Road Safety and the Global Goals for Sustainable Development
Christian Friis Bach, Executive Secretary & Under-Secretary-General, United Nations Economic Commission for Europe
Introduction by Andrew Jones MP, Under Secretary of State for Transport Safety
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In 2015 the United Nations General Assembly adopted global goals for sustainable development. For the first time these explicitly recognised road safety as a global priority. A specific stand-alone target was included in the Health Goal to halve the number of road traffic deaths by 2020. A target on sustainable urban transport in the Cities Goal was also approved. The UK has ratified these goals and is expected to play its part in achieving them – at home and internationally.
Mr Christian Friis Bach will explain the role of the UNECE. He will set out the background to the adoption of the Sustainable Development Goals (not only for road safety) and how they will be pursued. He was involved in the discussions from the outset more than six years ago, first as Special Advisor to the EU Commissioner Connie Hedegaard in her role as member of the Global Sustainability Panel, and later as Minister for Development Cooperation of Denmark. He chaired the EU Council during Rio+20 and was a member of the UN Open Working Group on the Sustainable Development Goals. He continues his involvement with the SDGs as United Nations Under-Secretary-General.
About Mr Christian Friis Bach
On 9 July 2014, the Secretary-General appointed Mr Christian Friis Bach of Denmark as the next Executive Secretary of UNECE. Mr Bach came from a position as Member of the Danish Parliament and Head of the Parliamentarian Group for the Danish Social/Liberal Party. He previously served as Denmark’s Minister for Development Cooperation (2011-2013) and Special Advisor to the European Union Commission for the United Nations Global Sustainability Panel (2010-2011).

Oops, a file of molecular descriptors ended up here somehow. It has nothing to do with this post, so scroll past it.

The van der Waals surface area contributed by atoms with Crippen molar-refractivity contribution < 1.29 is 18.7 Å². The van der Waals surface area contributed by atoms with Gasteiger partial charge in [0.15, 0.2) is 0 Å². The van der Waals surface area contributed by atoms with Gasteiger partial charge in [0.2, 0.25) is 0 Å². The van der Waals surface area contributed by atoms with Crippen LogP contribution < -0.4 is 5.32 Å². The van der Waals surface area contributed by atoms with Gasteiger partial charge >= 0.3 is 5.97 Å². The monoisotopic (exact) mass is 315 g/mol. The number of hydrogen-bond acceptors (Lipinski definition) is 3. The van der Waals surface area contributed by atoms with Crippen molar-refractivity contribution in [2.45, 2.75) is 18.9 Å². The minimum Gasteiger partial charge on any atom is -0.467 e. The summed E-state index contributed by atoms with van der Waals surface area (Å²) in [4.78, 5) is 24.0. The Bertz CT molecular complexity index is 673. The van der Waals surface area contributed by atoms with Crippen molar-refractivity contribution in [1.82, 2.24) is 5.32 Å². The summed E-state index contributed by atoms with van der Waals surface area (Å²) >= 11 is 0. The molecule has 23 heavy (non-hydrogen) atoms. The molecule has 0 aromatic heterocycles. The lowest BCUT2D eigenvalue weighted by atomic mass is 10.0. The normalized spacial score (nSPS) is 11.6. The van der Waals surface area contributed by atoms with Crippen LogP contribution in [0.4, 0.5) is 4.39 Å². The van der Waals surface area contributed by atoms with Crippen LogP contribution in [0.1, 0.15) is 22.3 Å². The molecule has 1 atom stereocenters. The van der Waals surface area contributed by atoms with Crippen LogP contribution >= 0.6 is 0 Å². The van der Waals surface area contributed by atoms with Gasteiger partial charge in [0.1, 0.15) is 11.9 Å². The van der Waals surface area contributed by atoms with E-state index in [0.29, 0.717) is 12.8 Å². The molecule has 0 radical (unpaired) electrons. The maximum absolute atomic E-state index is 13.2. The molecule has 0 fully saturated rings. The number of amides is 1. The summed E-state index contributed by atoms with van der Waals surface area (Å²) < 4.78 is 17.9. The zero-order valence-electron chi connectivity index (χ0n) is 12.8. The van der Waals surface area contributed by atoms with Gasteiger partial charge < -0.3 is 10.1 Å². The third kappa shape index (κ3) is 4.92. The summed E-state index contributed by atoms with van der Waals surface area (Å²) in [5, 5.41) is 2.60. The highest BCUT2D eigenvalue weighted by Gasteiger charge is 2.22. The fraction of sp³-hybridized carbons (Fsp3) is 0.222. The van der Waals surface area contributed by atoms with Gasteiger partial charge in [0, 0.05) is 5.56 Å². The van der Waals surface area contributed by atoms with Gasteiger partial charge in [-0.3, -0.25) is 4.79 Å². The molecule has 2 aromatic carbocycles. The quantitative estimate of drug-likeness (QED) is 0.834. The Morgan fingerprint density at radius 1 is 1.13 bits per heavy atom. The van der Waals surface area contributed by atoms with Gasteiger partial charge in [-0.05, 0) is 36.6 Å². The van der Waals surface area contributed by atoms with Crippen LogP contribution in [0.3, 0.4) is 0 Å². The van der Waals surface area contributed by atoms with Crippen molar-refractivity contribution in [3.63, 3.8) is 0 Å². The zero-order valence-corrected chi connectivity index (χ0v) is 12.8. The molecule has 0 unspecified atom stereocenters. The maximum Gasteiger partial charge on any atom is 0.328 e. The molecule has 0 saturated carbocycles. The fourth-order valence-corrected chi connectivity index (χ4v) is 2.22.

He is Honorary Professor of International Economics and Development at the University of Copenhagen (2009-2014) and has been Associate Professor in International Economics and Development Economics, the Royal Veterinary and Agricultural University (1999-2005).
Mr Bach holds a Ph.D. in International Economics (1996), a MSc in Agronomy (1992) from the Royal Danish Agricultural University in Copenhagen and a supplementary degree in Journalism from the Danish School of Media and Journalism. Born in 1966, Mr Bach is married and has three children. The family lives on a small farm outside of Copenhagen.
This lecture is generously supported by